But the left-wing despondency on Twitter wasn’t really about the specific results as they poured in – on paper, this was a decent electoral showing. Instead, it stemmed from the collective realisation that it would be at least two more years before Trump’s hubris could lead to that yearned-for moment of humiliation. The dream of an equal and opposite reaction died, for now. In a stinging rebuke to the shock 2016 election result, voters chose for everything to pretty much work out the way polling predicted this time.
But despite the progressive chagrin, the night held major victories for Democrats. It was a night of firsts. Lauren Underwood, at 31 years old, became the first woman and the first African-American to represent Illinois’ 14th district. In Colorado, Jared Polis became America’s first openly gay governor. Rashida Tliab became the first Palestinian-American woman in Congress. Sharice Davids, in one of America’s deepest red states, became not only the first Native American woman to serve in Congress but also the first openly gay person to represent the state of Kansas.
That wasn’t the only pleasant surprise Kansas had in store, either: Kris Kobach, the former Kansas secretary of state and self-styled “ACLU’s worst nightmare” who headed Trump’s preposterous Voter Fraud Commission, lost his gubernatorial election to Democrat Laura Kelly. Iowa elected not just its first ever female representative to Congress but its second as well.
Across the country, ballot initiatives brought more good news. Florida voted to pass Amendment 4, granting the vote to 1.4m people with previous felony convictions in what civil rights advocacy group Public Citizen called “the largest expansion in voting rights since the Voting Rights Act.” Missouri voted to legalise medical marijuana and raise the minimum wage to $12. Michigan voted for automatic voter registration.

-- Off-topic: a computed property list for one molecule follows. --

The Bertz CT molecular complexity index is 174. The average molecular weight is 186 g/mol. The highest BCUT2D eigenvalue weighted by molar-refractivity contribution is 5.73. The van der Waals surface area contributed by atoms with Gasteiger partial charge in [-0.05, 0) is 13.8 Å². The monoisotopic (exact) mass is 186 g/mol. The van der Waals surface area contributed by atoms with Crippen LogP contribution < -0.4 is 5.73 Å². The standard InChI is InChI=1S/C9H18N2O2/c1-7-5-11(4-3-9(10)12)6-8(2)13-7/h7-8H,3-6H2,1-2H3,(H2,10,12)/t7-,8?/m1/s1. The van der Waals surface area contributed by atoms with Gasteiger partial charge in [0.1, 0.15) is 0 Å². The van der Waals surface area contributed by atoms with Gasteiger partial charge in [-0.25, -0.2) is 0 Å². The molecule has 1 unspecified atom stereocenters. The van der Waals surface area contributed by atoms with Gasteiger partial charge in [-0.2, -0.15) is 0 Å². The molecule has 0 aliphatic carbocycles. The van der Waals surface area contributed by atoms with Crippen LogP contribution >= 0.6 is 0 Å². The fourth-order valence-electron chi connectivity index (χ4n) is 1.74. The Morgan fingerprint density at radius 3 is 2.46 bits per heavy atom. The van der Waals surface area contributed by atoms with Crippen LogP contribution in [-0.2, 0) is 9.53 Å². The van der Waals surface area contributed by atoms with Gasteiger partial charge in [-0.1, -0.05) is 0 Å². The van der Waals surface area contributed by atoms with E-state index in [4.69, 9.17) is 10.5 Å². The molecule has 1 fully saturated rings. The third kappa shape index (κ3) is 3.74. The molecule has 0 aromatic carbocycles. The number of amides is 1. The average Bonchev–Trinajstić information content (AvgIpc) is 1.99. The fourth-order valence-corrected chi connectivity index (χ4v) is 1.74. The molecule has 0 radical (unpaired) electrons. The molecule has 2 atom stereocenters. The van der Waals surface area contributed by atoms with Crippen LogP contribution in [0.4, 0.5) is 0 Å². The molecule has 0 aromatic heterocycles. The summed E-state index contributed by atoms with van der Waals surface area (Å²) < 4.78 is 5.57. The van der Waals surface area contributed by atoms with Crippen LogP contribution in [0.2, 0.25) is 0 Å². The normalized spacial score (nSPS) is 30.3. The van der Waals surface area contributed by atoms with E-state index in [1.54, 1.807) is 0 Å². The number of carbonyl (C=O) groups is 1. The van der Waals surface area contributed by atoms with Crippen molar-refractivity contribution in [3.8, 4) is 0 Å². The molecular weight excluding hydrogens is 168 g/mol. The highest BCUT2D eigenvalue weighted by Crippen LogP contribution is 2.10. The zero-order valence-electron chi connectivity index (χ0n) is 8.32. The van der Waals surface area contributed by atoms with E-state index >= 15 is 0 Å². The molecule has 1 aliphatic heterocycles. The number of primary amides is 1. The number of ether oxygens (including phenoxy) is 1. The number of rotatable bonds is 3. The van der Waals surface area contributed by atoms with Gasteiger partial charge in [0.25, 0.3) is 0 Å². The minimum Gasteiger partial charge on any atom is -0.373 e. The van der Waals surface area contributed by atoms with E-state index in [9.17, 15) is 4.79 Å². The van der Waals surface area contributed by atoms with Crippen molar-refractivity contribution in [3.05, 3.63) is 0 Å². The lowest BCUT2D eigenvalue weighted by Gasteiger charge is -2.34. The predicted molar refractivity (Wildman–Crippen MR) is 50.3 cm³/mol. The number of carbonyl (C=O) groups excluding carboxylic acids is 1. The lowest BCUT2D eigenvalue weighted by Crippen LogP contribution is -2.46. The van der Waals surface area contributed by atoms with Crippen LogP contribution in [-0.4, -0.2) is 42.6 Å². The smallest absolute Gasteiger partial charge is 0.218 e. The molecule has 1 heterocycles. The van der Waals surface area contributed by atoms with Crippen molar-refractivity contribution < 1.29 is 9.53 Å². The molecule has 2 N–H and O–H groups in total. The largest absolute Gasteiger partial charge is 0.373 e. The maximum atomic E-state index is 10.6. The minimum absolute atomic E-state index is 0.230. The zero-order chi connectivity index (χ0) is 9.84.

Even though he failed in the end, the fact that O’Rourke came so close to winning – in Texas, against a former presidential contender! – is frankly amazing, and the sheer power of his campaign led the Democrats to pick up several Congressional seats in Texas that they probably would not have otherwise.
Gillum was even more astonishing, if you think about it: if you had predicted three years ago that a candidate running on a platform of Medicare-for-all, abolishing ICE, and a $15 minimum wage would come within a hair’s breadth of the governorship of Florida, you would have been called crazy. Joe Manchin holding on to his seat in West Virginia – a state Trump won in 2016 by more than 40 points – is also pretty incredible.
OK, so Trump is still president. And the Senate is still under Mitch McConnell’s control, which means that the Republican project to cram the judiciary with doctrinaire conservatives will continue. But the Republicans should not be allowed to claim Tuesday as a victory simply because they played the narrative expectation game better. And Democrats should allow themselves a moment of relief: they have the House now. That’s a start. Oh yes: and the 2020 campaign begins tomorrow.